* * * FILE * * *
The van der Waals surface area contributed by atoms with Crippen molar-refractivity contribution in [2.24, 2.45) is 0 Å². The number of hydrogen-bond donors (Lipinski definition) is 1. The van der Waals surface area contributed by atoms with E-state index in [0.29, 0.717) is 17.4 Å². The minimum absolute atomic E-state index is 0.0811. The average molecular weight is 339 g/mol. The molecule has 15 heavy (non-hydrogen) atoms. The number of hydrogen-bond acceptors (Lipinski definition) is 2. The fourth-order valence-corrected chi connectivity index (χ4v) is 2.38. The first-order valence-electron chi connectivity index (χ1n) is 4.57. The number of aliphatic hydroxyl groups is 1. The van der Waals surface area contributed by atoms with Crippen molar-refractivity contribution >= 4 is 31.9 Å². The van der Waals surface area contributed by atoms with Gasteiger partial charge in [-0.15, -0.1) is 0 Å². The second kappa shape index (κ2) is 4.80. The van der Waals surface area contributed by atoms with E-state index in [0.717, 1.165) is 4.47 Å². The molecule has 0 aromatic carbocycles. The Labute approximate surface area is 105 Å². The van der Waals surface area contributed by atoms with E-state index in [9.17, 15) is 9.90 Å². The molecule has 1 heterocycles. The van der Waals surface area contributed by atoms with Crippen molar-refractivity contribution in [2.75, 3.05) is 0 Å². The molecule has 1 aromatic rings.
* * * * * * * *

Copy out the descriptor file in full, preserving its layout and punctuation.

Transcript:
The van der Waals surface area contributed by atoms with Crippen molar-refractivity contribution in [2.24, 2.45) is 0 Å². The number of hydrogen-bond donors (Lipinski definition) is 1. The van der Waals surface area contributed by atoms with E-state index in [0.29, 0.717) is 17.4 Å². The minimum absolute atomic E-state index is 0.0811. The average molecular weight is 339 g/mol. The molecule has 15 heavy (non-hydrogen) atoms. The number of hydrogen-bond acceptors (Lipinski definition) is 2. The fourth-order valence-corrected chi connectivity index (χ4v) is 2.38. The first-order valence-electron chi connectivity index (χ1n) is 4.57. The number of aliphatic hydroxyl groups is 1. The van der Waals surface area contributed by atoms with Crippen molar-refractivity contribution >= 4 is 31.9 Å². The van der Waals surface area contributed by atoms with Gasteiger partial charge in [-0.15, -0.1) is 0 Å². The second kappa shape index (κ2) is 4.80. The van der Waals surface area contributed by atoms with E-state index in [0.717, 1.165) is 4.47 Å². The molecule has 0 aromatic carbocycles. The Labute approximate surface area is 105 Å². The van der Waals surface area contributed by atoms with E-state index in [9.17, 15) is 9.90 Å². The molecule has 1 heterocycles. The van der Waals surface area contributed by atoms with Crippen molar-refractivity contribution in [2.75, 3.05) is 0 Å². The molecule has 1 aromatic rings.